Democracy and tea breaks: Training teachers in Tripoli
Speech, discussion and debate.
The right to freedom of expression was fully exercised during a week-long teacher training programme for master trainers in Tripoli, facilitated by Save the Children in collaboration with the Ministry of Education.
Democracy and tea breaks
In their enthusiasm for newly gained rights, participants took it upon themselves to vote for a participant president during the training programme. One of the president’s responsibilities was the negotiation of tea breaks – not surprisingly with a majority in favour of longer ones.
Although it was a symbolic exercise, it provided an opportunity for participants to try out a classroom activity about the transfer of citizenship rights. There was even a peaceful re-election mid-week.
Training is seen as critical by the Ministry of Education, with the role of teachers and the school playing an important healing role within the community.
The Ministry is keen to provide teacher training that focuses on the wellbeing of the teacher and the student, is grounded in children’s rights, and that incorporates aspects of positive discipline, active learning and inclusive education.
This training of master trainers will then cascade down to the training of teachers and is being fast-tracked to reach as many teachers as possible before the beginning of the new school year in January 2012.
During one session participants were asked for definitions of who or what a teacher is. One participant responded, “A candle that burns to light up other people.” A lively discussion ensued about how teachers and their families are coping themselves in the post-conflict context, let alone providing psychosocial support to students to help them overcome traumatic experiences.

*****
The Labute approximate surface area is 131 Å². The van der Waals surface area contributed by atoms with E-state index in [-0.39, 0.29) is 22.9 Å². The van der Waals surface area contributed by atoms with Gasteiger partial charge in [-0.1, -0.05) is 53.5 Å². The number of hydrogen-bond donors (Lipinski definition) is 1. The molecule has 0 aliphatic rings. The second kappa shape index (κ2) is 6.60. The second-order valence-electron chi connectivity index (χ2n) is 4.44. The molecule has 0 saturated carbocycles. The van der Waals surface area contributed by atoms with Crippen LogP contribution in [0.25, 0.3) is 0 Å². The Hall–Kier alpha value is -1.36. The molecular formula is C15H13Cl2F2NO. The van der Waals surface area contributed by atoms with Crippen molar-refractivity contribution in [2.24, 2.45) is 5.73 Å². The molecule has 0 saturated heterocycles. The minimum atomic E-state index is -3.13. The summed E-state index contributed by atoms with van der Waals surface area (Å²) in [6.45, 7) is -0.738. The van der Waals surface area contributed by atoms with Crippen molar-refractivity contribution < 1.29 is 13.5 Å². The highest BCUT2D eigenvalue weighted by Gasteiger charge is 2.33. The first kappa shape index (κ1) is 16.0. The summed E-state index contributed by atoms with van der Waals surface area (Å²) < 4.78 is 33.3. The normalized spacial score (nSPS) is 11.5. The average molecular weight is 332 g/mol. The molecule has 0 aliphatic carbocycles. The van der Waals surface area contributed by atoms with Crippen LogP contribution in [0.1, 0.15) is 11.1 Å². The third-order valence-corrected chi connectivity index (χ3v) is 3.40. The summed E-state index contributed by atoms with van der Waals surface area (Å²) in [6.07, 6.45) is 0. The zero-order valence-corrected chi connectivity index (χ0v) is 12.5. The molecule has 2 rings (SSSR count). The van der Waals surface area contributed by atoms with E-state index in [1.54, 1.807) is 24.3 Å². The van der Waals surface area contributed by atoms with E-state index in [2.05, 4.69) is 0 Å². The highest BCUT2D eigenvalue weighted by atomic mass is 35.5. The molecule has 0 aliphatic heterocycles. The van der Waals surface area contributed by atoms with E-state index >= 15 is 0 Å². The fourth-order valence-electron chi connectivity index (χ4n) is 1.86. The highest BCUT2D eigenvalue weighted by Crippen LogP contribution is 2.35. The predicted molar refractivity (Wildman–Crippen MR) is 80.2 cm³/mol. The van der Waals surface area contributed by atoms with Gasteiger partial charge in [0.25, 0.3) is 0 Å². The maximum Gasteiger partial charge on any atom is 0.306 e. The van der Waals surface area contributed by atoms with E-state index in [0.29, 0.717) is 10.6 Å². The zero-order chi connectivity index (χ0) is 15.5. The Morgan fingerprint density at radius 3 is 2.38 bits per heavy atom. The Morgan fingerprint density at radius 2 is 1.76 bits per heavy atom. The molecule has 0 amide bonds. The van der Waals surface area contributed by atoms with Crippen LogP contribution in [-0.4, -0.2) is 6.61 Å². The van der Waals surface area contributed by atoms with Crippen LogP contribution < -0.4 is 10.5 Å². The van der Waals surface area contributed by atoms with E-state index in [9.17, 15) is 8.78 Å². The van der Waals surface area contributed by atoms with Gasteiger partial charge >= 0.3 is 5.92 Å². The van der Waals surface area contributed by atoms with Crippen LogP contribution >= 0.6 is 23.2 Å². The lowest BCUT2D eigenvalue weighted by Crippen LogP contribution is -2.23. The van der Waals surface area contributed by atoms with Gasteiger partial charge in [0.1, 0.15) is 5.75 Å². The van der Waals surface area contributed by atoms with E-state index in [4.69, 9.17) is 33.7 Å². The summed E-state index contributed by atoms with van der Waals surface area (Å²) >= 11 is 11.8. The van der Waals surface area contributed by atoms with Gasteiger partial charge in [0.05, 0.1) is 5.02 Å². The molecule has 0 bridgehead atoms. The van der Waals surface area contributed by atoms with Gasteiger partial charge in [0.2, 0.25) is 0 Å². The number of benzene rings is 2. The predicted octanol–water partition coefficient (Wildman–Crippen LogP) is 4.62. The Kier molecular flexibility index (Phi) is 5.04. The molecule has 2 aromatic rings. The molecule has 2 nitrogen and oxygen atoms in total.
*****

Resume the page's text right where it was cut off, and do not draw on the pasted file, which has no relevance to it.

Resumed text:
Participants shared stories that pointed to the needs, but that also highlighted the strengths and resilience of Libyans – anecdotes to build on. During the last day, when participants had an opportunity to exhibit what they have learned, they skillfully adapted sessions to fit their context and classrooms.
In the coming months and years, the Ministry of Education will make key decisions on curriculum development and will continue strengthening education systems. Many new topics are likely to come into teacher training.
Save the Children aims to work in collaboration with the Ministry of Education, contributing our global experience and resources to develop training that supports Libya’s teachers to be brightly burning candles.